This life afirming story moved me like no other book before! Excellent.
Loved the story! Plot was particularly well thought out and offered a number of suprises. The mood too was well articulated, fog and unease. But most of the characters were a bit one dimensional. I loved them as they were all quirky and strange but I did not believe in them for a minute! They needed a back story to make them real. This is one of those books that should have been longer with more time invested in fleshing out the cast. Still, a good romp!
When I was a teenager this book was my introduction to Wyndham and the Science Fiction genre. For years now it has remained a favourite and so it was with with interest that I recently revisited the story as an audio book. After all these years the premise still remains bold, even profound. As a South African brought up during the Apartheid years I'm now aware that the subject matter which focuses on physical 'difference' is still especially relevant. The story too is well paced, firstly intriguing, then later on down right exciting.
If there is a criticism, however, the finale is all a little 'safe'. Perhaps the modern audience is jaded from watching too many 'cliffhangers' at the cinema but I also feel the somewhat anticipated ending is a consequence of the author giving up on the action in order to squeeze in one more moralistic exposition. A serious flaw when the message was already obvious.
Recommened? Definitly flaws and all!
I read on the Internet that Murakami suggests you revisit the novel a few times in order to 'get it'. I've finished my first 'reading' and am keen to have another go soon. Its like a dream twisiting and turning at times both profound and startling. My favourite part was when the prostitute expounds in mid intercourse the finer points of Hegel's philosophy in such a way that even I understood! Its a great journey with lots of 'take away' nuggets of insight and quotable moments. Enjoy
Deeply disturbing 'The Road' is no easy journey. It shows both the baseness that humanity is capable of but also our ability to show tenderness and careing. Eloquent storytelling in a suprisingly minimalist style, makes this book very accesible and once complete you marvel at the way this story has been crafted. A masterpiece.
This story ain't going to win any prizes but I have to confess it really made me chuckle and once or twice explode with laughter! I loved 'American Gods' but was put off Gaiman when I abandoned 'Neverwhere' halfway through. I felt is just too superficial and fantastical. My faith in the author was restored with this story where the fantasy is revealed with considered and clever pacing. Praise must also go to Lenny Henry, the narrator, who does an excellent job of making each character unique... and funny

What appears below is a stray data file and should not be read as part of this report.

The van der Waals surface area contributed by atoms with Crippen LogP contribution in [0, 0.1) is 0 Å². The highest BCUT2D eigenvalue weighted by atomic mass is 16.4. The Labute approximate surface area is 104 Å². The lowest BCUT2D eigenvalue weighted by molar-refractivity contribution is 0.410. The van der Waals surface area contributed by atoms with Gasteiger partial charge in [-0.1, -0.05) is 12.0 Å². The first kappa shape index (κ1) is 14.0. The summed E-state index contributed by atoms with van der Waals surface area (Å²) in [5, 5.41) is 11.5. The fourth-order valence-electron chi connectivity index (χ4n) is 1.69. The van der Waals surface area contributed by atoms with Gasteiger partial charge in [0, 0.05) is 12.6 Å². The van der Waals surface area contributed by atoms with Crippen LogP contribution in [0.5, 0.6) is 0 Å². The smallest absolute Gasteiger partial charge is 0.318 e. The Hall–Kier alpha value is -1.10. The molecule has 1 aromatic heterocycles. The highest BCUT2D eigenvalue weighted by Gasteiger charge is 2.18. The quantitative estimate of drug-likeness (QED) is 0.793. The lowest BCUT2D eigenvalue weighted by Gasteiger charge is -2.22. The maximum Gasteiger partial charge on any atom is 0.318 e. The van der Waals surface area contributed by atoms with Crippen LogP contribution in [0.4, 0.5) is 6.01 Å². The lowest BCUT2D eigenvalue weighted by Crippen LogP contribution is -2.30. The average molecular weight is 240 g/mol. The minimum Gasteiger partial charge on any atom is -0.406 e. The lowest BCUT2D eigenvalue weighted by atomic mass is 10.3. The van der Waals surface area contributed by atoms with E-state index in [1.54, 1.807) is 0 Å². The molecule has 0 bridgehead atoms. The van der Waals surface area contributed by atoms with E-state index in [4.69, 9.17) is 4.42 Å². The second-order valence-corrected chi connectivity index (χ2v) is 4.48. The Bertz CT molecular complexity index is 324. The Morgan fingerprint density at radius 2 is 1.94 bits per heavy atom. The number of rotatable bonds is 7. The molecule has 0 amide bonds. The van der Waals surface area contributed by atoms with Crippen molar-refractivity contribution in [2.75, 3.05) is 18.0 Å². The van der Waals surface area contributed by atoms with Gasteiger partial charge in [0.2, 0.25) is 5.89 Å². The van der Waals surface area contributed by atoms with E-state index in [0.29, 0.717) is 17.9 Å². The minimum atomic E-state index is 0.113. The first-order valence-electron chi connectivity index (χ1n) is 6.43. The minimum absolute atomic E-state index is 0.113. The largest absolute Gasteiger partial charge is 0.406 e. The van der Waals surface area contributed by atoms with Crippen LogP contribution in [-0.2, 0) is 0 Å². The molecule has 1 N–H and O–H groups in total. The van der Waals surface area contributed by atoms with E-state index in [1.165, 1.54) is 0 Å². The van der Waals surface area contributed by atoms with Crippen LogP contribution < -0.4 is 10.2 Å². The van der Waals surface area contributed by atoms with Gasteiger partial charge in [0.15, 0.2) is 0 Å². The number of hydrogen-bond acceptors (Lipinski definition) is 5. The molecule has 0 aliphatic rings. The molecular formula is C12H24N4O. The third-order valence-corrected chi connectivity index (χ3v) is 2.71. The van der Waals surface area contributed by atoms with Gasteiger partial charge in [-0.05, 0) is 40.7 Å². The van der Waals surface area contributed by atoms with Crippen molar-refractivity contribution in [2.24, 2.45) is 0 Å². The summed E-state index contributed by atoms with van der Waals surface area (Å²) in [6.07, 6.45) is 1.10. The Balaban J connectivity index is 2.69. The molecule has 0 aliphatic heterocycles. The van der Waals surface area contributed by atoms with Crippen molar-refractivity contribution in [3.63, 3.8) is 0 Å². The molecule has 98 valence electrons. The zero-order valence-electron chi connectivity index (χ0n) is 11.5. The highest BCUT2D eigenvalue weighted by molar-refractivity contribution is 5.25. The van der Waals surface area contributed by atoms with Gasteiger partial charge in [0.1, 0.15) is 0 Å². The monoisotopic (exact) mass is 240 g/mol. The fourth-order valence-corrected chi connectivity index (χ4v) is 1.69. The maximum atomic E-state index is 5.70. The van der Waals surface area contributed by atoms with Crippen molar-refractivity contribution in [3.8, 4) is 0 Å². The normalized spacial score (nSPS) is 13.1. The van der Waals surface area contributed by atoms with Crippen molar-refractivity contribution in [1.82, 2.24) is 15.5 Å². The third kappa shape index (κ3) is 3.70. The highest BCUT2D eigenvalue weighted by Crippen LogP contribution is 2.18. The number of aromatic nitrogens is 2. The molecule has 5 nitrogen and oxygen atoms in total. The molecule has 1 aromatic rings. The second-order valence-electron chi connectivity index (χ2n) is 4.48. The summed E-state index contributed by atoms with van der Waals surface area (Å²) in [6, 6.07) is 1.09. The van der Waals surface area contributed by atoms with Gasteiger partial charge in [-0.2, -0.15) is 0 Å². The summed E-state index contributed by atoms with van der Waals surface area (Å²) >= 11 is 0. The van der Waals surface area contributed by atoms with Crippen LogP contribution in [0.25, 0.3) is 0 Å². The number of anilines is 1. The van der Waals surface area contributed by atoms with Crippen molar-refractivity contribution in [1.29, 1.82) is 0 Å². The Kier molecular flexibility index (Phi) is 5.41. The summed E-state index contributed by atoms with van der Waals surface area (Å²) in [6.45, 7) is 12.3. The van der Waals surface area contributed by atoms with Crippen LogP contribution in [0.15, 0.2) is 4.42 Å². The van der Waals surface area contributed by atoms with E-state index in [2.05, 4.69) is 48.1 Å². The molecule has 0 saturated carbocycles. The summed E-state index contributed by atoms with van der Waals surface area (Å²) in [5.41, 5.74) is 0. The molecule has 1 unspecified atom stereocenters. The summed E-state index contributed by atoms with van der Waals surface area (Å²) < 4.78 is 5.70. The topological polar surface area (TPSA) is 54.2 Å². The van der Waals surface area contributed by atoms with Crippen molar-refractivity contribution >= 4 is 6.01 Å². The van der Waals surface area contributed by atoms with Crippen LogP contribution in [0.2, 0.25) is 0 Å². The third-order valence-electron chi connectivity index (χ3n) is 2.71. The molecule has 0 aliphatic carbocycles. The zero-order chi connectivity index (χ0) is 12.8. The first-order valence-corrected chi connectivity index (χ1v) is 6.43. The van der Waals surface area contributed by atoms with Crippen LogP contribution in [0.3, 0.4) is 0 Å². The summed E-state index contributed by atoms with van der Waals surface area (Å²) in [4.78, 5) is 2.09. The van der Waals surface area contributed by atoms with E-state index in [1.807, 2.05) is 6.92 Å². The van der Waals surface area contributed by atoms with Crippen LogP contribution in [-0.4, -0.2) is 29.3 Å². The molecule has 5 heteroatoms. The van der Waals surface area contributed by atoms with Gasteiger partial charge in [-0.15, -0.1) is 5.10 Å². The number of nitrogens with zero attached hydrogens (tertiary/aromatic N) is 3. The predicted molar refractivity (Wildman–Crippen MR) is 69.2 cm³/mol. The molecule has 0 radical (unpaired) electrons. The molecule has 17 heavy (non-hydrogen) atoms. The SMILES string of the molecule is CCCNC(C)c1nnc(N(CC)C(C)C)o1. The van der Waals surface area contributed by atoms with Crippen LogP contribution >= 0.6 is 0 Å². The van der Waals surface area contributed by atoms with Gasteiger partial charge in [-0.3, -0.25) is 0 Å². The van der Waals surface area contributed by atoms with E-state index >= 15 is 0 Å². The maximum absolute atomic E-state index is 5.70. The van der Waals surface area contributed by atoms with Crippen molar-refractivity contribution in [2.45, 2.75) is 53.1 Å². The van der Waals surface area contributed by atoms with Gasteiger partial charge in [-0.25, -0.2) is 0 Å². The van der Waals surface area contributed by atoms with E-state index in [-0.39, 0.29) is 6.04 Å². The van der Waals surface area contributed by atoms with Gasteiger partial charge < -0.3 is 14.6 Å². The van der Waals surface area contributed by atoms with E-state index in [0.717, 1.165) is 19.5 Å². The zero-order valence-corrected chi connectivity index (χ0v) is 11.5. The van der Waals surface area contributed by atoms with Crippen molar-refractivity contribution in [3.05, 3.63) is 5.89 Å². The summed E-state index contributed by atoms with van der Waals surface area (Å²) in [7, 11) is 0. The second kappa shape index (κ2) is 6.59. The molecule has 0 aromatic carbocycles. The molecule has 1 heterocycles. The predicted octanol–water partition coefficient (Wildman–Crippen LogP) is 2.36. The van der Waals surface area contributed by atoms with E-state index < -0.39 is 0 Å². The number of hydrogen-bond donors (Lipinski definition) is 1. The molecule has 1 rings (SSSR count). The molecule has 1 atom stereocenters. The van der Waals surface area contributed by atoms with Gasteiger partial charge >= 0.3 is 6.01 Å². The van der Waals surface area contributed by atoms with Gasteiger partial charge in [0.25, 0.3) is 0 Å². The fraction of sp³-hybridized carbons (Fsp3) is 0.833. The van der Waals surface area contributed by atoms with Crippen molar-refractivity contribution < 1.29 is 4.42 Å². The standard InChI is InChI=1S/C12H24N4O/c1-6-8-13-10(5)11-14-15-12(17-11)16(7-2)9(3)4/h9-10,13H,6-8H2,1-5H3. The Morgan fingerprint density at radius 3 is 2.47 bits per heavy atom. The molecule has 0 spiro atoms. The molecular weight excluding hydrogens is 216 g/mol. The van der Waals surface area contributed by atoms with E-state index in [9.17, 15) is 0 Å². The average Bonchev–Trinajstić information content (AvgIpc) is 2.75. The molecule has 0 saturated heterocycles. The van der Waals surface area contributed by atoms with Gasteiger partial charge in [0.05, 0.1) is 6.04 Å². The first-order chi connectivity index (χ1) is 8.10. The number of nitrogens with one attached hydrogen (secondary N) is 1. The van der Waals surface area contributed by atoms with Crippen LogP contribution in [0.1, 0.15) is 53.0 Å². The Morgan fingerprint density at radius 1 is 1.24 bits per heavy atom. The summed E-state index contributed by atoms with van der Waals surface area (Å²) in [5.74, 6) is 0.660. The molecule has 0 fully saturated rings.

I felt that the story which rests very heavily on what it calls the Metaverse, but what we would today consider to be an instance of 'Second Life', is now rather badly dated. Problems with rendering, spatial interactions etc in this realm now seem ludicrous. I also took exception to the author's heavily descriptive style which robbed the narrative of any tension or pace. It was as if a postmodern rush of strangely juxtapositioned descriptive terms were thought more important than what later emerged as a really good story.
Ever wondered why fans can't resist quoting lines from Monty Python skits? They cackle something absurd and then break into fits of laughter leaving the uninitiated clueless?
I had this recording on a cassette tape when I was a kid. I played it so often it became stretched and unplayable. Today I was reunited with a recording that is a Monty Python classic. The Flying Circus is a great place to plug into the absurd, mind bending British humour and be introduced to their whacky world perspective.
Before you know it you will be cackling absurd lines and laughing out loud before you finish leaving others wondering what's going on. They really do 'shine out like a shaft of gold while all around is dark'.
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